The government of Pakistan plans to execute around 500 terror convicts in coming weeks in response to last week's killing of 149 people, including 133 children, at a military-run Army Public School in the northwestern city of Peshawar by the local branch of the Taliban.
Days after Prime Minister Nawaz Sharif's announcement about the lifting of the six-year moratorium on the death penalty for terrorism-related cases, Pakistan's interior ministry appears to be taking a tough stand against terrorism, even as at least six militants have been hanged since Friday.
"Interior ministry has finalized the cases of 500 convicts who have exhausted all the appeals, their mercy petitions have been turned down by the president and their executions will take place in coming weeks," Agence France Presse quoted a senior anonymous government official as saying Monday. more >>
The Pakistani army killed close to 77 Taliban members in the northwestern tribal regions of the country, days after militants stormed an army school earlier this week in Peshawar and killed 148 people, most of them children.
The offensive was confirmed by Pakistani military chief Gen. Raheel Sharif, who revealed that on Thursday, airstrikes killed 17 militants targets in the Khyber tribal region, while ground troops killed 10 fighters. Another 32 militants died on Friday in an ambush in Tirah valley near the Afghan border, according to The Associated Press.
The Taliban and the Pakistan army have fought each other in the Khyber region in recent months, with militants using the area as a hiding spot, where it is difficult to track them down. more >>
The family of two Pakistani Christian teenagers, who were gang-raped at gunpoint in the Punjab Province by four Muslim men, is saying that they are being threatened by influential people in their village and warned not to press charges against the attackers.
The father of the two victims, Ilyas Masih, told police that his daughters, 16-year-old Sehrish and 14-year-old Farzana, went outside of their house in the village of Jaranwala during the middle of the night on Dec. 3 to go to the bathroom, since there are no bathrooms inside the house. But when the girls went outside, they did not return. The family began to frantically worry and filed a missing person's complaint with the local police, in which a search was launched to find them.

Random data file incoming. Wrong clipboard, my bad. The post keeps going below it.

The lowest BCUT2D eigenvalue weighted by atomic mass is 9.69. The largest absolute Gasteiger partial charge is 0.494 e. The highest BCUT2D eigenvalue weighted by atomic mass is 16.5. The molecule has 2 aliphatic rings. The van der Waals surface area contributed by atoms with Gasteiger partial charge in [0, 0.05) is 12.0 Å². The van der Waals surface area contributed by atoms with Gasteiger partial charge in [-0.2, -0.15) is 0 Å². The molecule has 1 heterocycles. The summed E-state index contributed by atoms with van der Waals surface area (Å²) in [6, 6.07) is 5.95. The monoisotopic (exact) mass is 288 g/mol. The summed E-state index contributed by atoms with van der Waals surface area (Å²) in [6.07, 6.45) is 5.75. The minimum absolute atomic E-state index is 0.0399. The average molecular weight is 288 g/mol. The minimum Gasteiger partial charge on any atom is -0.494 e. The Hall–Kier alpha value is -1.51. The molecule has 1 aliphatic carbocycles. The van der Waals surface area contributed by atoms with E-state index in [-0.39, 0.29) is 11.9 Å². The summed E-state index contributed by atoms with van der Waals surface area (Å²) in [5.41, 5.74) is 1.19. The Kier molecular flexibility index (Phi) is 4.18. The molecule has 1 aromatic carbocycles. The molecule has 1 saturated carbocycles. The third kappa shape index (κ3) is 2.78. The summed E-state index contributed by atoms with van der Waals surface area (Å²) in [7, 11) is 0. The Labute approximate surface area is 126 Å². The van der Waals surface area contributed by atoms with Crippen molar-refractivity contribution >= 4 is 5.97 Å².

The two teens were found the next afternoon laying unconscious along the side of the road several miles away from their home village. The girls were taken to a hospital and later told police that a well-known local landlord and three other men had taken them at gunpoint, took them away and raped them. more >>
Atheist professor and author Richard Dawkins has said that it's faith in God that makes organized groups capable of great acts of evil, such as the Pakistan school massacre earlier this week where the Taliban killed 132 children and nine staff members.
Dawkins posted a wide variety of tweets in response to the slaughter, blaming both Islam and also religion as a whole.
Pakistan's Supreme Court has ordered the arrest of two Muslim clerics for inciting a violent mob of hundreds of Muslims to brutally beat, torture, burn and murder a married Christian couple in the Punjab Province in early November.
The court also ordered disciplinary action to be levied against five police officials, who were present during the time of the beatings but took no action to protect the two individuals. Additionally, the court ordered a complete investigation into the incident and also ordered compensation payments to be made to the family of the victimized couple.
After being accused of burning pages from the Koran, Shamah Masih, who was a 24-year-old mother of four and four months pregnant at the time, and her husband, Shahzad Masih, were surrounded by an enraged mob, who gathered around the brick kiln in the village of Kot Rodha Kishan where the couple was located. more >>
The Pakistani branch of the Taliban has attempted to justify its attack on a school on Tuesday in the city of Peshawar that left 132 children and nine staff members dead, calling it revenge for the army's offensive against the group. The attack has been condemned by world leaders, including the government of Iran as well as by the Afghan branch of the Taliban.
BBC News reported that Pakistani Taliban (TTP) leader Mullah Fazlullah is believed to be currently hiding in Afghanistan, even as the group claimed sole responsibility for the attack and said it did not coordinate with the Afghanistan branch.
A TTP spokesman apparently said that the gunmen, all seven of whom were killed by the Pakistani army, had targeted older pupils rather than "small children." The Islamic militants attempted to justify the attack by characterizing it as revenge for the Pakistan army's numerous operations against them, noting that their families had also suffered heavy losses. more >>